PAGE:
Reversing a wide angle lens is always a great way to reach larger than life-size magnification with your DSLR. This wide angle reverse technique is quick and uncomplicated so its easy way to get close, really close! With the Sigma 24mm Art lens Reversed on a Nikon D810 as seen above I was seeing 5x or five times life-size using only the 77mm to F-mount adapter.
Larger than life-size can really open up a new world, this wrapping paper below looks almost unrecognizable at 5x.
Be sure to click on the photos below to open in a new window at 1600 pixels.
Red glitter made with a Sigma 24mm Art lens on a D810 with a single flash at 5X or five times life-size.
The same gift paper at a more normal size, or about 0.5x or 1/2 life-size.
Why a wide angle lens?
When mounted in reverse a wide angle lens plane of focus much farther away from the sensor than when mounted normally so this means the lens is working with more extension and more extension means more magnification. A simple rule is that the shorter the focal length of a lens the more magnification you will see when you reverse it.
Pencils with Sigma 24mm Art lens on a D810 with a single flash at 5X or five times life-size.
Getting the lens reversed.
Mounting a reversed lens on a DSRL is easy. First you will need to a reverse adapter with your camera mount on the back and male threads that match your lenses filter threads on the front. This item should cost about $20 in shops or less than $10 on ebay from an overseas seller. Adapters are so reasonable and easy to get avoid the temptation to use tape to mount the lens or even worse to free-hold, or hold the lens backwards without being mounted.
This is the 77mm to Nikon F mount Reverse adapter and a Fotodix Iris control adapter I used to make the images in this post. The Jobu extra long quick release plate was also important since I use it to clamp a flash bracket.
Front and rear views of the Sigma 24mm Art lens with the two adapters.
Reverse adapters male 77mm threads on the left and the F-mount rear on the right.
When you reverse the a lens you will lose automatic aperture control. If you are using F-mount, the lens iris will close, if you are using an electronic iris like the EF mount or Sony E-Mount the iris will open. You will want to shoot at a couple stops down from maximum so you will need to control the iris if you are not using a lens with a aperture ring.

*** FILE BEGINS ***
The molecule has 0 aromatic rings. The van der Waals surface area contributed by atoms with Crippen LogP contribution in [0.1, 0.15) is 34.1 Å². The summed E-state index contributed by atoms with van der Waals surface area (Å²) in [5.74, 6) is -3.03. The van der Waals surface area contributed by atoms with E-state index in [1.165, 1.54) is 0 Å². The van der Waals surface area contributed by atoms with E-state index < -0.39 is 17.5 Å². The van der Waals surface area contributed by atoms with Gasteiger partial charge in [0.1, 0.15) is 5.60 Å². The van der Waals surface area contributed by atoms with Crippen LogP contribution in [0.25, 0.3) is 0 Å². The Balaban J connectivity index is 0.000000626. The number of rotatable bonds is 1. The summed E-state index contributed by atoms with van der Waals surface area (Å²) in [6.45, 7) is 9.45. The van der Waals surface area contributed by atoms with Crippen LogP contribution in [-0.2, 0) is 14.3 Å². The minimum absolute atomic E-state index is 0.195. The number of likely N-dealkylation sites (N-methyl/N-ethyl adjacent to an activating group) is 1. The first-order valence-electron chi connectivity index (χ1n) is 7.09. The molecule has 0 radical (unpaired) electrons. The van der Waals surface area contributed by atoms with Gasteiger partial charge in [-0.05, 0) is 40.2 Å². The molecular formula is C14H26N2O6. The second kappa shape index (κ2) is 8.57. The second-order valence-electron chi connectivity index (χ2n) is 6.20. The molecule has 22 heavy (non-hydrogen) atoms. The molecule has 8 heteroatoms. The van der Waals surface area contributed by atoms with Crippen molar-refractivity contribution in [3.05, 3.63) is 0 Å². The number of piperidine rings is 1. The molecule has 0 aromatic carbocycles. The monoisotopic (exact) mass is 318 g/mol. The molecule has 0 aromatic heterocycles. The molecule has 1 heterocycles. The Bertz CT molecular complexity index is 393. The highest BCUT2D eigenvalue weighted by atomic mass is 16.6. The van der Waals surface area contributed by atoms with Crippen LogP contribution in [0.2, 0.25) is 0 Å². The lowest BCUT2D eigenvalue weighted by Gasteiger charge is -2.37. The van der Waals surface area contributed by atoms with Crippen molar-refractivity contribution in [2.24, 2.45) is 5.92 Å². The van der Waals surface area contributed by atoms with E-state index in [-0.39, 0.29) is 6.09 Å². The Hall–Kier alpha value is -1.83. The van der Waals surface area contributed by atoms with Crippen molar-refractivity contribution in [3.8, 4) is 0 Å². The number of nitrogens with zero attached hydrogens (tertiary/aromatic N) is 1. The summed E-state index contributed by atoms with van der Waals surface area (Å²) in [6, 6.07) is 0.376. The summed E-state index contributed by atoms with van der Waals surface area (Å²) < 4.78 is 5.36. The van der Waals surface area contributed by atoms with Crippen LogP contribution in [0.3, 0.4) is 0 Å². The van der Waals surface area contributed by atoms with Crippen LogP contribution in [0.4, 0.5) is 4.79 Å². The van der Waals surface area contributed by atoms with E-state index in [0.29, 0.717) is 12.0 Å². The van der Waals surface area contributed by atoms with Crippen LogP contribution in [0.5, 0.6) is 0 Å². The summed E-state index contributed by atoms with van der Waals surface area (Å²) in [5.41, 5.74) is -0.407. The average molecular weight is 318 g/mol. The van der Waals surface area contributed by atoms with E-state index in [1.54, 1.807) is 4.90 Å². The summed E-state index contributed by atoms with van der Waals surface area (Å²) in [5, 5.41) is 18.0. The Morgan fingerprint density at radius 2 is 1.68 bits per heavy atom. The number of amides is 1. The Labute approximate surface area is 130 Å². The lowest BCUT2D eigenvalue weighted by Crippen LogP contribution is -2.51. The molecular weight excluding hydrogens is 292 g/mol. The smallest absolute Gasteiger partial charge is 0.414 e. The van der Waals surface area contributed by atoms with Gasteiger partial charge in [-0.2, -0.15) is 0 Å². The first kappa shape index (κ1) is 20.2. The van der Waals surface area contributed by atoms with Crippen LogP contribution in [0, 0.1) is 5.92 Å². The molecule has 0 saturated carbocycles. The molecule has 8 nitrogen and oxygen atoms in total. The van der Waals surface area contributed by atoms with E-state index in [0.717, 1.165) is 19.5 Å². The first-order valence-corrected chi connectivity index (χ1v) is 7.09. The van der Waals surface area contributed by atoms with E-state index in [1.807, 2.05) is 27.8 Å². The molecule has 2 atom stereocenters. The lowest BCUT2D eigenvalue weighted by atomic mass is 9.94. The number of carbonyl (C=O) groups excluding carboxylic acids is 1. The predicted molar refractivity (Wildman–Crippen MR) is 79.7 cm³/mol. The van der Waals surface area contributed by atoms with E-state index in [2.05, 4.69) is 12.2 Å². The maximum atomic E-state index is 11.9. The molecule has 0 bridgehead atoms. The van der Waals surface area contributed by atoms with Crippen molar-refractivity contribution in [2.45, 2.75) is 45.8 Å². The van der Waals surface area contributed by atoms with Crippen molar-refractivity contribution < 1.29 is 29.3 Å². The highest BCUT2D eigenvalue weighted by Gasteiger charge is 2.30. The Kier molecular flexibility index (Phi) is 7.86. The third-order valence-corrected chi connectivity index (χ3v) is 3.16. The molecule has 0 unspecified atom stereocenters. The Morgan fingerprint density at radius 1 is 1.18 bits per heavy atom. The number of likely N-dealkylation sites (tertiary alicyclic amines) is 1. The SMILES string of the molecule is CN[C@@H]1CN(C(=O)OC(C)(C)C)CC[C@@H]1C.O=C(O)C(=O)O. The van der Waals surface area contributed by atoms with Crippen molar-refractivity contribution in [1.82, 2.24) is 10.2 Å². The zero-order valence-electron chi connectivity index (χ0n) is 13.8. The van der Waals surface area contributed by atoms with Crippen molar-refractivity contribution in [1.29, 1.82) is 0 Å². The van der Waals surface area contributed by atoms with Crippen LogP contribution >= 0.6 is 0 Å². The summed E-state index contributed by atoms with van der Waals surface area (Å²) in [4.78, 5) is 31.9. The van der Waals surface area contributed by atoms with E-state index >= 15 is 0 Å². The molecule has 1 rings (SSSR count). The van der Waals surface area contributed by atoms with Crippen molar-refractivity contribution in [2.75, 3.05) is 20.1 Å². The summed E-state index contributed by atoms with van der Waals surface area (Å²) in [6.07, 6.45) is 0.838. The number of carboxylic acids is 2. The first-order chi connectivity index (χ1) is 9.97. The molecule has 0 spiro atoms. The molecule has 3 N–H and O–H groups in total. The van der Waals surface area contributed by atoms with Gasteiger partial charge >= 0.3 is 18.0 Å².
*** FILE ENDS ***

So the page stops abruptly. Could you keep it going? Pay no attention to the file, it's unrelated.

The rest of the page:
Sigma Art lenses for F-mount are all G-type lenses so you will have to use an adapter to have control over the f-stop since there is no aperture ring.
There is a way to set the aperture with an F-mount lens reversed without an adapter by holding the lens iris control tab open with a finger or piece of tape. With this method the actual f-stop is really hard to set consistently so I prefer spending the couple of bucks for an adapter although it does work in an emergency.
To make the images in this post I used a Fotodix Aperture Control 52mm Filter unit. These run about $25 or so.
Fotodix F-mount iris control adapter gives you an F-mount at the rear and at the front it has 52mm filter threads that could be used to mount a hood, diffuser or even a flash.
This is the pin that pushes the lenses iris control tab to open and closes the lens iris.
Canon EF mount and Sony E-mount
When you reverse am electronic iris equipped lens like an EF mount or E-mount you will lose automatic aperture control. There are electronic iris control adapters out there in addition to manual control and I will
both these methods in the next post.
This is the key to success with any close up photo so I always use a single flash with a diffuser in the field. Also you can work with ambient light in the studio but make sure to diffuse the light for pleasing results.
The closer your subject the less depth of field you have to work with. At magnifications greater than life-size your ability to stop the lens down to increase depth of field depth of field is limited by the effects of diffraction which can destroy the sharpness of the image.
For the images in this post I used a technique called focus stacking where I made multiple images at a sharp aperture then assembled the images using special software called stacking software. This technique really works wonders! I use Zerene Stacker software from Zerene Systems. Visit the site for a free demo version or if you would like to learn more:zerenesystems.com/cms/stacker
Since lenses were not designed to be used backwards a lot of lenses will flare when reversed so its important to shade the front of the lens. A Nikon BR-3 ring seem here works great and also give the lens 52mm threads for accessories.
Bougainvillea flower close up at about 0.33x or 1/3rd life-size.
Bougainvillea flower at 5X.
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